Clotting Blood Test

£59.00

Monitor the clotting ability of your blood to assess clotting disorders and bleeding problems.

For this test, you will be required to visit The Doctors Laboratory in London to collect your sample as the sample is not suitable for posting. Learn more.

Results estimated in 3 working days

View 4 Biomarkers
Find your nearest clinic
Key: You are here Appointment required Walk-in service

Is it for you?

Do you take warfarin or another anticoagulant? Monitor your condition, clotting disorders, and bleeding problems from home with our Clotting Blood Test.

Biomarker table

Clotting status

PT

Learn more

Prothrombin is a plasma protein produced by the liver. A prothrombin time test measures how long it takes for the blood to clot. Clotting is caused by a series of clotting factors activating each other, including the conversion of prothrombin to thrombin.

APTT

Learn more

APTT, or Activated Partial Thromboplastin Time measures the speed at which blood clots in the body are formed, through a route known as the intrinsic pathway.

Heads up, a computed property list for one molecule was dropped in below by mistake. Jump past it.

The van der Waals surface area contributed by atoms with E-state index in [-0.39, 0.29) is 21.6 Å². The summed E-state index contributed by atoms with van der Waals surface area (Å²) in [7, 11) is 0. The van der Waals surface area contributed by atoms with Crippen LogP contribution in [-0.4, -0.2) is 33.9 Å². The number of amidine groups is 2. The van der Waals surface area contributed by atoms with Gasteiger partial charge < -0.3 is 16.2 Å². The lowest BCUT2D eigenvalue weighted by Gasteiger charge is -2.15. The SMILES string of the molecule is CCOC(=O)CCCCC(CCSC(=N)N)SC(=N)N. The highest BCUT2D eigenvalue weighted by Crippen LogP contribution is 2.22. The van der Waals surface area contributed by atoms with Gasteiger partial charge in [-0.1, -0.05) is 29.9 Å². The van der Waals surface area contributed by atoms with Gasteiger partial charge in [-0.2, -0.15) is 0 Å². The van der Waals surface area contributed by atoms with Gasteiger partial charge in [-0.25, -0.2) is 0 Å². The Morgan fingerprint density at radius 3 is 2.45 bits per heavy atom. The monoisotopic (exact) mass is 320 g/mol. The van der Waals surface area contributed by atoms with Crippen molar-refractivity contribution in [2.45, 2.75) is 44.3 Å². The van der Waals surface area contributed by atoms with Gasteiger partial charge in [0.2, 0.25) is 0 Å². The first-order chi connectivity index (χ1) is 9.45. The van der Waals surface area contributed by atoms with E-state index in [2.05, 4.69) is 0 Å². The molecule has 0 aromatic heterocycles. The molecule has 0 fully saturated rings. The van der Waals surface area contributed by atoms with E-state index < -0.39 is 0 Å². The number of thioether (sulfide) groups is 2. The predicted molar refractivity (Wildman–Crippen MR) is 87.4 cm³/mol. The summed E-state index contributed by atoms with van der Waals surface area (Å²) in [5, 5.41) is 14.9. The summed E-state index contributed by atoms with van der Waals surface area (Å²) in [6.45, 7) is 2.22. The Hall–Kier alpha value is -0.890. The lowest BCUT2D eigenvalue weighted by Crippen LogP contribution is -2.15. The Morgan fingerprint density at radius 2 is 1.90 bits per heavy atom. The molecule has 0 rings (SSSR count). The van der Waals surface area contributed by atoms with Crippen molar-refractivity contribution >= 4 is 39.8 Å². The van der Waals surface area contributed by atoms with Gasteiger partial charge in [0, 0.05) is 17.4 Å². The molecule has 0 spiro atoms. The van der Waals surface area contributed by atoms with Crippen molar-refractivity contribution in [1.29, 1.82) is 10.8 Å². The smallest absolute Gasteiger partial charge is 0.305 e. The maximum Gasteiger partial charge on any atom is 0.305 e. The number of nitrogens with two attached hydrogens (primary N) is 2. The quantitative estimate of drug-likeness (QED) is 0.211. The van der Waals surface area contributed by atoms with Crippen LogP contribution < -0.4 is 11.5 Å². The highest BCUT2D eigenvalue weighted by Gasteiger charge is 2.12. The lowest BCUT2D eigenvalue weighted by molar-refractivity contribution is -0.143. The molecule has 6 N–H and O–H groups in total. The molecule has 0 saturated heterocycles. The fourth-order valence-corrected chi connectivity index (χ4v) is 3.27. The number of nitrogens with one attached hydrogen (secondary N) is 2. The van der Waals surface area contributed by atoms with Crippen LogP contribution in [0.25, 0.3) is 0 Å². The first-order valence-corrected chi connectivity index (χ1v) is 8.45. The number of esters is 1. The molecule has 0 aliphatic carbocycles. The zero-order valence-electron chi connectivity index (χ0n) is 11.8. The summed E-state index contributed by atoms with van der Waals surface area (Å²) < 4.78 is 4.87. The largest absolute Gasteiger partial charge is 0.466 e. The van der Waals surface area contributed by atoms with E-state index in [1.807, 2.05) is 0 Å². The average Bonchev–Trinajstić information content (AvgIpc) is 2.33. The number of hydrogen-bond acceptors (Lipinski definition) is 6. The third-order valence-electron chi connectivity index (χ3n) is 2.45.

Fibrinogen

Learn more

INR

Learn more

The international normalised ratio (INR) is a laboratory measurement of how long it takes for blood to form a clot. This can be useful to be able to determine the effects of anticoagulants such as warfarin on the clotting system.
Blood testing made easy

How it works

Your personalised, actionable health results are only a few clicks away. Order your test, take and post your sample, then view your results online with our doctors' comments.

Your results, simplified

Track, improve, and monitor your health over time

MyMedichecks is your personal online dashboard where you can view your results, access clear and simple explanations about individual health markers, monitor changes in your health, and securely store information about your medical history, lifestyle, and vital statistics.

FAQs

Why take a clotting test?

Clotting (or coagulation) tests often monitor people taking anticoagulants - medications that decrease the blood's ability to clot. Often, anticoagulant medications are prescribed if you have a heart attack or stroke. People with irregular heartbeats may also take anticoagulants to prevent a first or recurrent stroke.

How is clotting measured?

Our test evaluates the clotting tendency of blood and the time it takes for clots to form using the standard measures of prothrombin time (PT), APTT, and the International Normalised Ratio (INR), which comes from PT. INR typically helps to inform dosage for those taking anticoagulants and to monitor progress over time.

What happens if blood doesn't clot properly?

Some conditions can prevent blood from clotting properly, either causing the blood to clot too quickly or causing blood clots to remain in the body for too long.

Our latest customer reviews